Why is it hard to grow hematopoietic stem cells in vitro?

PrintPrintEmailEmailSaveSave

 

What does  Stem Cell Therapy require?

Stem cell therapy involves transporting stem cells into a body to do a specific function and grow into the right type of cells. This is easier said than done. In order to develop a therapy,  several aspects are taken into consideration,

  • Defining what is required
  • Trying to find the stem cell that will do the work
  • The stem cells have to be matched with the recipient 
  • The stem cells have to be placed at the right site
  • The stem cells have to perform the right way

The most successful and widely used stem cell therapy is for Bone marrow cell transplant. Stem cell therapies use Adult Stem You do not have access to view this node  which are used in 

  • Bone marrow cell transplant
  • Peripheral blood stem You do not have access to view this node
  • Umbilical stem cell transplant

 

 

How are Leukemia patients treated iwth Stem Cell therapy?

People suffering from Leukemia have a cancer of the white blood cells or leukocytes. Leukocytes are made in the bone marrow and released into the blood where they fight off infections. They are made by the adult multipotent stem cells. When these leukocytes become cancerous they stop fighting infections and interfere with other functions in the body. Doctors in order to treat Leukemia patients have to get the body rid of these abnormal leukocytes. They either use radiation to kill them or chemotherapy and get rid of as many leukocytes as possible. They then inject adult stem cells from a healthy donor whose bone marrow stem cells can be used for the recipient. If the recipient's body accepts these new adult stem You do not have access to view this node,they start to produce new normal healthy leukocytes.

 

 

What are the problems with identifying hematopoietic stem cells?

The stem cells that form the blood and immune cells are known as hematopoietic stem cells. They can renew themselves and thus the constant blood production in the body. To study these hematopoietic stem cells scientists have to isolate them and this is where the major problem arises.  These cells look morphologically like the rest of the cells and can be identified  only by using  cell surface proteins as  markers. The other problem is it is hard to grow these hematopoietic stem cells in vitro. So it is hard yet to use these in stem cell replacement therapy.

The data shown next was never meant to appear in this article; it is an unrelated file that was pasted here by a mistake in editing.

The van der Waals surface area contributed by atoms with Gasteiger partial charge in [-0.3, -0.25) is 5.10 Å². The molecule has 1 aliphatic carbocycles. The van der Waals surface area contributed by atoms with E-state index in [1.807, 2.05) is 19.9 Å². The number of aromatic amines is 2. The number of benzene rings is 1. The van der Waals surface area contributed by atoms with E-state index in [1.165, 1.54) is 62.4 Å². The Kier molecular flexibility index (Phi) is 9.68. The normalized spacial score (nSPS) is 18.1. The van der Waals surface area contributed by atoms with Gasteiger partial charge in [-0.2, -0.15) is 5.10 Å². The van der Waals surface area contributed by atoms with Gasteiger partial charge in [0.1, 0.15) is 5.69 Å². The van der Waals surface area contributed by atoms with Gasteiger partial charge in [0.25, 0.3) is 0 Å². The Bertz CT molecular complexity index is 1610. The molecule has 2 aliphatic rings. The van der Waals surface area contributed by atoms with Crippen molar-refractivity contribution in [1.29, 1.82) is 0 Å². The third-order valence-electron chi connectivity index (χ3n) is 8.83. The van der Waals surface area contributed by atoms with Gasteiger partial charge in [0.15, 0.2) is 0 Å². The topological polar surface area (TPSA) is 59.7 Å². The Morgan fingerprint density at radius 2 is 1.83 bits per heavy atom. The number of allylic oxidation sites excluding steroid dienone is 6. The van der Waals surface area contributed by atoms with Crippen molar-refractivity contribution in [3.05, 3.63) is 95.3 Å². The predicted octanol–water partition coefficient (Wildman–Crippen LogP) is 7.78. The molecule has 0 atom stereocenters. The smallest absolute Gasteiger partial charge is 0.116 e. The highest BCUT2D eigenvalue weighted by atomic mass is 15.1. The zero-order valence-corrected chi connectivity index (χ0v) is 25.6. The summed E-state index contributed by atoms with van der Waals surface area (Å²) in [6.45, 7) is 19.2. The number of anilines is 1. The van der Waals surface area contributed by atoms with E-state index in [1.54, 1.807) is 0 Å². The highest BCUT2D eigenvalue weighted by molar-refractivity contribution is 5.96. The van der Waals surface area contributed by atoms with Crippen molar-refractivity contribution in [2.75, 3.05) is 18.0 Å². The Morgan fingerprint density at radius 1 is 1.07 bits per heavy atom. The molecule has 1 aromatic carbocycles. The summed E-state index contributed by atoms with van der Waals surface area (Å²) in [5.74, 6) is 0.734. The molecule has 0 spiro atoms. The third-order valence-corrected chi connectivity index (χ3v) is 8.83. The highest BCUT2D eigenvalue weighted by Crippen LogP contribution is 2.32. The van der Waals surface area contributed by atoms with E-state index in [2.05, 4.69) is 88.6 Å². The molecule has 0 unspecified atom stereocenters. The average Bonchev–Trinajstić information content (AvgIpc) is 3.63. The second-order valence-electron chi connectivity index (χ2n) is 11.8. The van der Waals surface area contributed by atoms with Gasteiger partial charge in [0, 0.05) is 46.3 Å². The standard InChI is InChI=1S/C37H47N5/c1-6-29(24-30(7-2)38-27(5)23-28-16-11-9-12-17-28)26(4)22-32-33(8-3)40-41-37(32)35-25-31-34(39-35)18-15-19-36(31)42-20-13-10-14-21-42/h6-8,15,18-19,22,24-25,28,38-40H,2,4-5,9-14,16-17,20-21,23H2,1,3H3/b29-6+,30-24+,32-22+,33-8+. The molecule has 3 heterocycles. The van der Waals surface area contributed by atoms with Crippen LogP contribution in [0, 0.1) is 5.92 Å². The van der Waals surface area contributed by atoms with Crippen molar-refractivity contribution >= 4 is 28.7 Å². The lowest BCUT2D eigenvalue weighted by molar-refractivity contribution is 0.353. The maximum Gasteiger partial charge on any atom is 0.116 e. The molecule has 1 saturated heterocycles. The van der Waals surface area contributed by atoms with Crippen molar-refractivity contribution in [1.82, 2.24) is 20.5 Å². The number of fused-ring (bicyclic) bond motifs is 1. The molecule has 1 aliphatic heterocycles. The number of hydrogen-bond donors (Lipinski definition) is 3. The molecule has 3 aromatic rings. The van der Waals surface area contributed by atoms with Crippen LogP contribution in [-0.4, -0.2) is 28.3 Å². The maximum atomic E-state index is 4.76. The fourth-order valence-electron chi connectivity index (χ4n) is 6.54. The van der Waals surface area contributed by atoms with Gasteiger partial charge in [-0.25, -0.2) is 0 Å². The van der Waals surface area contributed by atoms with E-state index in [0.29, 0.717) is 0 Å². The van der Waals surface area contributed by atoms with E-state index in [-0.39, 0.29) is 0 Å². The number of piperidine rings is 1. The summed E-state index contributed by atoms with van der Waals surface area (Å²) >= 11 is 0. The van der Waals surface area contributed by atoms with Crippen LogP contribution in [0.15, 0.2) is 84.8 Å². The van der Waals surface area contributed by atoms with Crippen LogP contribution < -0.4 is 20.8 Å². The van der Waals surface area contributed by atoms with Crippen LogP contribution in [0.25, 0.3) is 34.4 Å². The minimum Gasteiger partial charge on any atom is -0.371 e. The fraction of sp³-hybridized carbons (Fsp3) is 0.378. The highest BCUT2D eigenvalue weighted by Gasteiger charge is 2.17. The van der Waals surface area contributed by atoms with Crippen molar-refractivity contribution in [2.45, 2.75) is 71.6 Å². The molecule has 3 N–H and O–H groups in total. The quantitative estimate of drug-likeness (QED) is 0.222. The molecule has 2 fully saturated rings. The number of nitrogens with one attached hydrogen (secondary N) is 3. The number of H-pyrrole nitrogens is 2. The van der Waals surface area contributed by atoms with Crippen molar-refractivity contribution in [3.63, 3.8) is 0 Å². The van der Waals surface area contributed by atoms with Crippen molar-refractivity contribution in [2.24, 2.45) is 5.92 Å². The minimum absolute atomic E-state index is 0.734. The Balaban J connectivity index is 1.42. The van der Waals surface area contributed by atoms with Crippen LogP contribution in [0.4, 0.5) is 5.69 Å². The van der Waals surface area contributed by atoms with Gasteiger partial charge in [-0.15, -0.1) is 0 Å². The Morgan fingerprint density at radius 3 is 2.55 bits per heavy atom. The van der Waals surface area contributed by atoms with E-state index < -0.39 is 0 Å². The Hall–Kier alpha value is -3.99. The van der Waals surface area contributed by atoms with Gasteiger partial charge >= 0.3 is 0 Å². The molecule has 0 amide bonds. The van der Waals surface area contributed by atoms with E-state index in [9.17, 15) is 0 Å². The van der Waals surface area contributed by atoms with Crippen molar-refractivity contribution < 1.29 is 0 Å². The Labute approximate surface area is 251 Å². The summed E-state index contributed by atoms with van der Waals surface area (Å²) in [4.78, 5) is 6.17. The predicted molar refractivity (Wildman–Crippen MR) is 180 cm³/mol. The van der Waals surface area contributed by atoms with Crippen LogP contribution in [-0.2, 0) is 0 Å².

But recently researchers at the University of California, Santa Cruz, have found a molecule that can help them establish the blood stem cells in the bone marrow. This can help success rates go up with bone marrow transplants. The molecule identified as Robo4 is only found in the hematopoietic stem cells and endothelial blood cells in the blood vessels. This was studies by Camilla Forsberg and her team. They think that Robo4 acts as an adhesion molecule for the cells of  the bone marrow. The hematopoietic stem cells need the bone marrow environment to grow which cannot be duplicated in a petri dish.  The knowledge of how the Robo4 molecule works in getting the stem cells to adhere at the bone marrow site can help them block the molecule and mobilize the hematopoietic stem cells to enter the blood more efficiently and could help them create the environment in a laboratory to grow the stem cells artificially. Along with Robo4 there seems to be another molecule Cxcr4 which helps in the adhesion of the hematopoietic stem cells  but they seem to work in different mechanisms. Therefore inhibiting these two molecules could help scientists mobilize the cells and make them easier to extract them for stem cell therapy in bone marrow transplants.

 

To read more on stem cells, click on the links below: